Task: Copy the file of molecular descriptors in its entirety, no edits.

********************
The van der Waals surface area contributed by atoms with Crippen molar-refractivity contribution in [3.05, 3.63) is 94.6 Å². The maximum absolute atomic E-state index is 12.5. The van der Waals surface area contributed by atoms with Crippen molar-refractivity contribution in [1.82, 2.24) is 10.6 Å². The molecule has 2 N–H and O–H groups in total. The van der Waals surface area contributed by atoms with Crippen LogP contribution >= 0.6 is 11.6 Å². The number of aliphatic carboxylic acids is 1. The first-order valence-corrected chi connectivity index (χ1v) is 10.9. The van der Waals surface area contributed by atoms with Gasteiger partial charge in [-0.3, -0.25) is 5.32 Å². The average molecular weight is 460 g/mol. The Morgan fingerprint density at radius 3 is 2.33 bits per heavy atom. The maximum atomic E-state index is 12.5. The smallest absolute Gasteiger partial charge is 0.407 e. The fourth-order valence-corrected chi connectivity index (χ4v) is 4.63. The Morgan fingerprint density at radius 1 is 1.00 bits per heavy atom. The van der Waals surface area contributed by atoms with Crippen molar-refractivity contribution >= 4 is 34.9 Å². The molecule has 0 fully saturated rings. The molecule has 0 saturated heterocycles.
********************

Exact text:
The van der Waals surface area contributed by atoms with Crippen molar-refractivity contribution in [3.05, 3.63) is 94.6 Å². The maximum absolute atomic E-state index is 12.5. The van der Waals surface area contributed by atoms with Crippen molar-refractivity contribution in [1.82, 2.24) is 10.6 Å². The molecule has 2 N–H and O–H groups in total. The van der Waals surface area contributed by atoms with Crippen LogP contribution >= 0.6 is 11.6 Å². The number of aliphatic carboxylic acids is 1. The first-order valence-corrected chi connectivity index (χ1v) is 10.9. The van der Waals surface area contributed by atoms with Gasteiger partial charge in [-0.3, -0.25) is 5.32 Å². The average molecular weight is 460 g/mol. The Morgan fingerprint density at radius 3 is 2.33 bits per heavy atom. The maximum atomic E-state index is 12.5. The smallest absolute Gasteiger partial charge is 0.407 e. The fourth-order valence-corrected chi connectivity index (χ4v) is 4.63. The Morgan fingerprint density at radius 1 is 1.00 bits per heavy atom. The van der Waals surface area contributed by atoms with Crippen molar-refractivity contribution >= 4 is 34.9 Å². The molecule has 0 fully saturated rings. The molecule has 0 saturated heterocycles.